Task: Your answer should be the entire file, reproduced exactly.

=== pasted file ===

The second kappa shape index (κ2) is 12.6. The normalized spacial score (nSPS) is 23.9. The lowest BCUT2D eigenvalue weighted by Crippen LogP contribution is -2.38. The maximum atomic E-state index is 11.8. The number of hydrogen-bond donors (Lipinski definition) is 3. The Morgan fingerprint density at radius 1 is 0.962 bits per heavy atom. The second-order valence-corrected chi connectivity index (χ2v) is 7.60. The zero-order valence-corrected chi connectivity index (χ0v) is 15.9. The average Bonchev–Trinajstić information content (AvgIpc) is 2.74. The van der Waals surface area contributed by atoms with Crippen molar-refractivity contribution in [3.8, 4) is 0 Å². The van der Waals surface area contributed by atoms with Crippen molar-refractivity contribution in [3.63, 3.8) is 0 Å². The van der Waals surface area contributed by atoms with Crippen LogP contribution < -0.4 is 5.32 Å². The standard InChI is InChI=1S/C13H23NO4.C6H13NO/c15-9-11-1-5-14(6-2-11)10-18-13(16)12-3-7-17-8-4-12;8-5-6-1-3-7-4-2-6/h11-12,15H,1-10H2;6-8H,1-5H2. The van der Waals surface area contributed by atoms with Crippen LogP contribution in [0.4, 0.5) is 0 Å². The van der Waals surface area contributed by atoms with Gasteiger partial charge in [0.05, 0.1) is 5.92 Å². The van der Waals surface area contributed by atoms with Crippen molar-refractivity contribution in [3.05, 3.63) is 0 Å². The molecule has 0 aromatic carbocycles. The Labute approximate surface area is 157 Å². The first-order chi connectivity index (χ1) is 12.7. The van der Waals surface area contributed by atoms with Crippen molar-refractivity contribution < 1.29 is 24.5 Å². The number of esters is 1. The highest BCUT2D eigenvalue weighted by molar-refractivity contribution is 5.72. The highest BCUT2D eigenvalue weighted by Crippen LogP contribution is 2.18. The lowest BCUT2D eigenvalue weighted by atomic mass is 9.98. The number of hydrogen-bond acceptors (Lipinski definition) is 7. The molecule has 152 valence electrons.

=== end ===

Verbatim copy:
The second kappa shape index (κ2) is 12.6. The normalized spacial score (nSPS) is 23.9. The lowest BCUT2D eigenvalue weighted by Crippen LogP contribution is -2.38. The maximum atomic E-state index is 11.8. The number of hydrogen-bond donors (Lipinski definition) is 3. The Morgan fingerprint density at radius 1 is 0.962 bits per heavy atom. The second-order valence-corrected chi connectivity index (χ2v) is 7.60. The zero-order valence-corrected chi connectivity index (χ0v) is 15.9. The average Bonchev–Trinajstić information content (AvgIpc) is 2.74. The van der Waals surface area contributed by atoms with Crippen molar-refractivity contribution in [3.8, 4) is 0 Å². The van der Waals surface area contributed by atoms with Crippen molar-refractivity contribution in [3.63, 3.8) is 0 Å². The van der Waals surface area contributed by atoms with Crippen LogP contribution < -0.4 is 5.32 Å². The standard InChI is InChI=1S/C13H23NO4.C6H13NO/c15-9-11-1-5-14(6-2-11)10-18-13(16)12-3-7-17-8-4-12;8-5-6-1-3-7-4-2-6/h11-12,15H,1-10H2;6-8H,1-5H2. The van der Waals surface area contributed by atoms with Crippen LogP contribution in [0.4, 0.5) is 0 Å². The van der Waals surface area contributed by atoms with Gasteiger partial charge in [0.05, 0.1) is 5.92 Å². The van der Waals surface area contributed by atoms with Crippen molar-refractivity contribution in [3.05, 3.63) is 0 Å². The molecule has 0 aromatic carbocycles. The Labute approximate surface area is 157 Å². The first-order chi connectivity index (χ1) is 12.7. The van der Waals surface area contributed by atoms with Crippen molar-refractivity contribution < 1.29 is 24.5 Å². The number of esters is 1. The highest BCUT2D eigenvalue weighted by molar-refractivity contribution is 5.72. The highest BCUT2D eigenvalue weighted by Crippen LogP contribution is 2.18. The lowest BCUT2D eigenvalue weighted by atomic mass is 9.98. The number of hydrogen-bond acceptors (Lipinski definition) is 7. The molecule has 152 valence electrons.